UN World Food Programme

Food Helps Returnees Settle Back In Afghanistan

Mohammad is sitting together with his 13-year-old son Omaid at Ansar camp in Herat province, Afghanistan.
Photo: WFP/Habib Rahman

On the Western border of Afghanistan with Iran, many Afghan refugees return home in need of assistance. WFP and its partners works to help them find their feet.

Mohammad, 37, arrived back in Afghanistan after being detained for eight days at the border between Afghanistan and Iran. He was deported with his two children, 13-year-old Omaid and Amir, who is only 3 years old. “I left behind my wife and everything. I have no place here. My only option is going back to my parents in Chest-i-Sharif Herat”.

Omaid looks upset and says he was in class three at school in Iran. He says: “I have no idea what to do. But I would like to go back to school again in Afghanistan to become a police officer to protect my family and country.”

WFP provides food assistance to returnees at Ansar camp in Herat. Mohammad thanks WFP for its family ration, which provides them with food for two months. While WFP provides food, the International Organization for Migration (IOM) distributes kitchen utensils and blankets. WFP also includes Afghan returnees in its training and asset-creation activities, which help communities build infrastructure.

Kubra and her family at Ansar deportee camp in Herat province.
Photo: WFP/Hassamudin Wasim

Kubra and her husband Sayed were sent back to Afghanistan along with their three daughters; Fatima, 10 years, Khadeja, 3 years, and Masoma, 8 months old. “We were on the way to a funeral ceremony when we were caught by the police and deported immediately,” she recalls. “We didn’t even have the chance to take our belongings or turn off the refrigerator”. Pointing at her three-year-old daughter, Kubra explains: “I was a small child when I found refuge in Iran.” This is her first time back in Afghanistan since leaving all those years ago. Thanks to WFP and IOM, she and her family received assistance upon their arrival, as they were without food and clothes. She is concerned about her children, describing them as flowers. “Just as flowers need water and nourishment,” she says, “Children also need care otherwise they will not grow."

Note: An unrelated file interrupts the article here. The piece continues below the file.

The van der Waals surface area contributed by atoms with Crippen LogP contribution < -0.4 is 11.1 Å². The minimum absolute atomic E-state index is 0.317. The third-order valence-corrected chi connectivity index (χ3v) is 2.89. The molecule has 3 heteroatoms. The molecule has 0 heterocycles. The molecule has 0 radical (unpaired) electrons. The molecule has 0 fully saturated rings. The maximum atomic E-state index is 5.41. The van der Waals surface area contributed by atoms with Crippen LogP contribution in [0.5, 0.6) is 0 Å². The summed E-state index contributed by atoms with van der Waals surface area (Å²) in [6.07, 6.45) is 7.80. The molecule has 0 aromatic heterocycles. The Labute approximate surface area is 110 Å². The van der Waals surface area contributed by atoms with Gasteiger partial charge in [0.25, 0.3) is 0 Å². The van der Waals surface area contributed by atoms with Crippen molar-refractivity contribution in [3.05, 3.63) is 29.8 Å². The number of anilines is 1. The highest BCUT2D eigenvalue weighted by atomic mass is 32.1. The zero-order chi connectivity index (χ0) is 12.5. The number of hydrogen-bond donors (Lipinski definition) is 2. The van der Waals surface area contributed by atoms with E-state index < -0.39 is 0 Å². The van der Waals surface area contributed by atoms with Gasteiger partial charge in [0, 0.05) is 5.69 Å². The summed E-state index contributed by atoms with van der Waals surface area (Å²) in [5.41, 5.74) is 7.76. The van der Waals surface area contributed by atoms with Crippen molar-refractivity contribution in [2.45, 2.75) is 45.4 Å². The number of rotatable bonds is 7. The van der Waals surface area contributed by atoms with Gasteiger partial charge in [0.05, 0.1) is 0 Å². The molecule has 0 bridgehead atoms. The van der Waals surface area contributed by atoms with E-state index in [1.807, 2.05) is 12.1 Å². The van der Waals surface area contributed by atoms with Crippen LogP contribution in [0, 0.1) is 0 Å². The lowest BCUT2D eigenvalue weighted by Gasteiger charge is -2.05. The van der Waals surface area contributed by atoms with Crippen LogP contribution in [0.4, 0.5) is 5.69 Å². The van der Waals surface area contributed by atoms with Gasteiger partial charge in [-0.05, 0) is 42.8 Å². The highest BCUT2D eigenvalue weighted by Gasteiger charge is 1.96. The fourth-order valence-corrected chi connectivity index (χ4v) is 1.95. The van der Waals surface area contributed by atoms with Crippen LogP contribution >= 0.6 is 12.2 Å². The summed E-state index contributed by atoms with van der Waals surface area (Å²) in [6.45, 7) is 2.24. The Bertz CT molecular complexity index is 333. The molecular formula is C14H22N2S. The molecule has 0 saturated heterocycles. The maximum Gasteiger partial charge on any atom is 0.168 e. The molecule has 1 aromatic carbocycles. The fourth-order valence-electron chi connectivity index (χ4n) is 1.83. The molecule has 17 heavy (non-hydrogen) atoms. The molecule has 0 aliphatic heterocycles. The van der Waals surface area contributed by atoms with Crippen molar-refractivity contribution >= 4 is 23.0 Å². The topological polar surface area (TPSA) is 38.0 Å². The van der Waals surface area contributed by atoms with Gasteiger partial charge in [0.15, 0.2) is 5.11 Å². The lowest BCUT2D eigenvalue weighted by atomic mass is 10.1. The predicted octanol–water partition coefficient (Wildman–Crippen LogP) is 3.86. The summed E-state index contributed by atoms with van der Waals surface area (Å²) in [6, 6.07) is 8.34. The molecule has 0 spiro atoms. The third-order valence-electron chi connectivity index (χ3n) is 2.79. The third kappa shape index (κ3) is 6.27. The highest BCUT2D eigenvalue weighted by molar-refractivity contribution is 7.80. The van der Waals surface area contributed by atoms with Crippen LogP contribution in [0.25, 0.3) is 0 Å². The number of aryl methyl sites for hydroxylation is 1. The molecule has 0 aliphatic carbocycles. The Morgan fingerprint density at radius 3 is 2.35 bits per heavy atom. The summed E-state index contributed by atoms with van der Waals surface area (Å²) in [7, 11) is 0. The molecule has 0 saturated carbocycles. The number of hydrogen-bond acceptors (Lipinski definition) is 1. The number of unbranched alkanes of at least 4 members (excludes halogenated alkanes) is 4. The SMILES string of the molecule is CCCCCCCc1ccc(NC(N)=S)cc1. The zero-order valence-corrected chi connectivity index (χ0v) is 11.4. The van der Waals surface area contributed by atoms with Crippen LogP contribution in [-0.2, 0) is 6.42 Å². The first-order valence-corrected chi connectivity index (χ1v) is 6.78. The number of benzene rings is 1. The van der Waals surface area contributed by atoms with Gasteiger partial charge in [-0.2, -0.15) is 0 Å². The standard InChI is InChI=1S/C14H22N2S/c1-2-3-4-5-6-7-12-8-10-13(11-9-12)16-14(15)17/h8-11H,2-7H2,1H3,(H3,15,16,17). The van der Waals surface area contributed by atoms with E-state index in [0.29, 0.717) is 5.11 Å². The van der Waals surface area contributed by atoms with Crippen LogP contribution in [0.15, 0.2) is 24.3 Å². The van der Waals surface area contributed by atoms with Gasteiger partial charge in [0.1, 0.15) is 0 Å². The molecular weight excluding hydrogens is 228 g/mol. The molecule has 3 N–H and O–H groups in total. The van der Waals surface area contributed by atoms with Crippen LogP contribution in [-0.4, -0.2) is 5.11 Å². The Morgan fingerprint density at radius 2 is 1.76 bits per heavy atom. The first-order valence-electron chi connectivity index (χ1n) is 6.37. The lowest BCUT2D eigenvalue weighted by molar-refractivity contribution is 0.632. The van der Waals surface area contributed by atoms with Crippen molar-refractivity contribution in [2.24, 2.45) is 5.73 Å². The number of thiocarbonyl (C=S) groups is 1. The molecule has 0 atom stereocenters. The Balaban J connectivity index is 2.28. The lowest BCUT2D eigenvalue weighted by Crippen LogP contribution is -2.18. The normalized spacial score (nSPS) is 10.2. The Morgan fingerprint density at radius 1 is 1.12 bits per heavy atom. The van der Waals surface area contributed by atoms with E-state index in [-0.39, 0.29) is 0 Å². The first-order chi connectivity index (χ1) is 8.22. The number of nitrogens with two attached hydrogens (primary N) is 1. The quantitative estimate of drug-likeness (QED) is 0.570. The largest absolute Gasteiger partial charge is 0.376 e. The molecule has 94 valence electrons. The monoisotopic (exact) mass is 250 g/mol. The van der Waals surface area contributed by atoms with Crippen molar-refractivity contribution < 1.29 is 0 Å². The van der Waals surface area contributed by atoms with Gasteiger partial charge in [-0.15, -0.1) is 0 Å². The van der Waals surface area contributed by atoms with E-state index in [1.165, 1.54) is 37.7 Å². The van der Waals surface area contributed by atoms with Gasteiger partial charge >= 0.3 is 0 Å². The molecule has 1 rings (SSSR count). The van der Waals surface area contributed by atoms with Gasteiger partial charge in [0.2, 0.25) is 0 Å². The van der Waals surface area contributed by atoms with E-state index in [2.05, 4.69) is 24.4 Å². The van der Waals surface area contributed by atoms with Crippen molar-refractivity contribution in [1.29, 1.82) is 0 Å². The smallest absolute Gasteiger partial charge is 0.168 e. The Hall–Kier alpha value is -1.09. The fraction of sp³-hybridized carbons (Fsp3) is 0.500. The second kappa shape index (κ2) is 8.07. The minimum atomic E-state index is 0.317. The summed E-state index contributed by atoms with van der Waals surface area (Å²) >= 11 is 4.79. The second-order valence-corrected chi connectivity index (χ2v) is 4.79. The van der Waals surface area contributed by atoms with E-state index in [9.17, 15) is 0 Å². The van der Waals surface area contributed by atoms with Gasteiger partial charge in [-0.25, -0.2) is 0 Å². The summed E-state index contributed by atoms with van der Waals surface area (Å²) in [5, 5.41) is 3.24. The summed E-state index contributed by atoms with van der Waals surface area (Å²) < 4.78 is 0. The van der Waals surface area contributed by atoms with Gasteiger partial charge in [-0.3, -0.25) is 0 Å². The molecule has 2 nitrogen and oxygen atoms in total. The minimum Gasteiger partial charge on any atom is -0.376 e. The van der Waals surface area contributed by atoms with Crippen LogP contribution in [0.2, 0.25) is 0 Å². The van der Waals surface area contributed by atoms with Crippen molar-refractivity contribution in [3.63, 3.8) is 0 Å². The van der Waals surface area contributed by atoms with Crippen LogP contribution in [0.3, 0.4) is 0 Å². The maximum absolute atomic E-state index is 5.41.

Sayed is a daily labourer. He said “My priority is to find work first and enroll my daughters in school. My daughter Fatima wants to go to school and be an engineer in the future.”

WFP’s support to returnees in Afghanistan is made possible thanks to support from the United States of America.